“Thank you Mrs. Suffolk.”
“Please Chip, you can call me Ellen. I haven’t been Mrs. Suffolk since I retired from teaching.”
Content with telling the story of his unprodigal return while he sipped the lemon balm tea, it was only when he reached the bottom of his first cup that he began to inquire about the purpose of his visit. Still shy about what he was going to get for his service, he asked “Did you say that you had a computer with a communicable disease in here?”
“I’m sorry, I was presuming on your company. Let me show you to the computer room.”
Completely demolishing his preconceptions of what computer problems a retired schoolteacher might have, Ellen led Chip down the stairs into a basement computer room that would have been right at home at Pixar or YouTube. There were dual 32-inch monitors and a sleek wireless keyboard on the desk while the slatey grey towers were tucked neatly under the desk. The walls were covered in a veritable museum exhibit of video interchange devices. From old celluloid film reels in metal canisters, they wrapped around through VHS and DV tapes, on to CDs and DVDs in meticulously labeled plastic jewel cases. The last shelf ended with a row of hard disk drives in identical USB enclosures. One of those enclosures was winking away on the surface of the desk by the two large screens.
A bit taken aback, she noticed Chip’s reaction and tried to explain. “I’ve always been interested in amateur film making. I started out taking 8 millimeter films of my kids and it sort of blossomed from there. Since I retired, I’ve been adding to my digital equipment whenever I can. I can get my head around the video software because I can just think of it like an edit deck from my film-strip cutting days, but I’m useless with anything else on the computer.”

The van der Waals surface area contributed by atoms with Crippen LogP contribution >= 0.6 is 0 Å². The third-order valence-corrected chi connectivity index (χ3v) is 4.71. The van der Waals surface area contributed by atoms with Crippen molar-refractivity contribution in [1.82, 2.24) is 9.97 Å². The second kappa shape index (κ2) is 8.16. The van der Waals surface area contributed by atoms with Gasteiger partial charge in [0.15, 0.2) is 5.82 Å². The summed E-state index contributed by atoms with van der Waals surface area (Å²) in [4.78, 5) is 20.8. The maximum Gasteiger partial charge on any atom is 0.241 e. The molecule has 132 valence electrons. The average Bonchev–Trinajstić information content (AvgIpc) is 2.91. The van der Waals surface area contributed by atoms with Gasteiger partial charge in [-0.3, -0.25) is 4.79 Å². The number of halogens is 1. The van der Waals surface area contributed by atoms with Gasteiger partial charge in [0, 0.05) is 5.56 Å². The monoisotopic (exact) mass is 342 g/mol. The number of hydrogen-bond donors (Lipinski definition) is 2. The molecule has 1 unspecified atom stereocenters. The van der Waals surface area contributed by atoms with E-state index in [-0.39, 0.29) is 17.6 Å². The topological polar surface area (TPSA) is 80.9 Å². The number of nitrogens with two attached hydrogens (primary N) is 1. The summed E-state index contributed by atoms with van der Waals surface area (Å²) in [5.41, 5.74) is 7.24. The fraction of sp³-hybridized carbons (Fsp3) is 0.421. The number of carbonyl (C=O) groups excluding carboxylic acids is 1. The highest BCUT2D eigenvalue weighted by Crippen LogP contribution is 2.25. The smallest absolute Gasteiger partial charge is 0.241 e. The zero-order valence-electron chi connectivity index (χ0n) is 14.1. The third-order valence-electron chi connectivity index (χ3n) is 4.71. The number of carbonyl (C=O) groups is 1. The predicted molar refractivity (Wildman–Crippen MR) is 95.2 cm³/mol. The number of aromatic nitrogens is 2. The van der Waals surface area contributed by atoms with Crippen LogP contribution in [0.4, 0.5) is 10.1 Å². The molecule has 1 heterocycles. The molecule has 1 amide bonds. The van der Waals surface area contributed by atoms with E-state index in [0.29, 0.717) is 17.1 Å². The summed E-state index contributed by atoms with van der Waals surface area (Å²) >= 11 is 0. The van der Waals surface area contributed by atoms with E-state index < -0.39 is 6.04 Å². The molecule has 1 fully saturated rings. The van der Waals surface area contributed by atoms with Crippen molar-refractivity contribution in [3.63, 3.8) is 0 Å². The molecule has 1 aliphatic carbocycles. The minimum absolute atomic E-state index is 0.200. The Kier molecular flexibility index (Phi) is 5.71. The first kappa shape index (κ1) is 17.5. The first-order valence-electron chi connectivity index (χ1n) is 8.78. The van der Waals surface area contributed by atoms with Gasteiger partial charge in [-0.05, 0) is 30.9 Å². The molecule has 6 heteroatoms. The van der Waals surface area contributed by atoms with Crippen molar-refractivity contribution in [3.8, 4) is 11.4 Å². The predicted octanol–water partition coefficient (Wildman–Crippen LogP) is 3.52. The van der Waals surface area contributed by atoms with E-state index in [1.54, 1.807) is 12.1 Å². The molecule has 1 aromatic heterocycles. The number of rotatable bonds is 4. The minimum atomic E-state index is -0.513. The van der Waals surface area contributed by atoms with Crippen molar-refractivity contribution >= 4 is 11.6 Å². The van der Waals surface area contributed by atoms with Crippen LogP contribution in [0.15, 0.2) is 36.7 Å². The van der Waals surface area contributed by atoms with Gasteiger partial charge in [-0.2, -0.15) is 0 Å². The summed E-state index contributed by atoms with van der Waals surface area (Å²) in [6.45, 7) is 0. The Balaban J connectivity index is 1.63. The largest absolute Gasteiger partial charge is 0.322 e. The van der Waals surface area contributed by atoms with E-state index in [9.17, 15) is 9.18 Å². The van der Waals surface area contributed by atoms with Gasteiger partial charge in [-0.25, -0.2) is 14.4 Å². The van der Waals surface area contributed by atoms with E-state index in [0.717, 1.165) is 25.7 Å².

With the invitation implicit in her apology, Chip slid into the large black leather office chair in front of the keyboard and mindlessly adjusted the knobs for better ergonomics. When you’ve worked at as many coding jobs as he had, you knew where the adjustments were on every brand of chair and you knew to make use of them to save your wrists. Wiggling the mouse, an unfamiliar login screen presented itself.
“What sort of system is this, then?” he asked, feeling growing dread that his breezy confidence on the phone was going to be misplaced.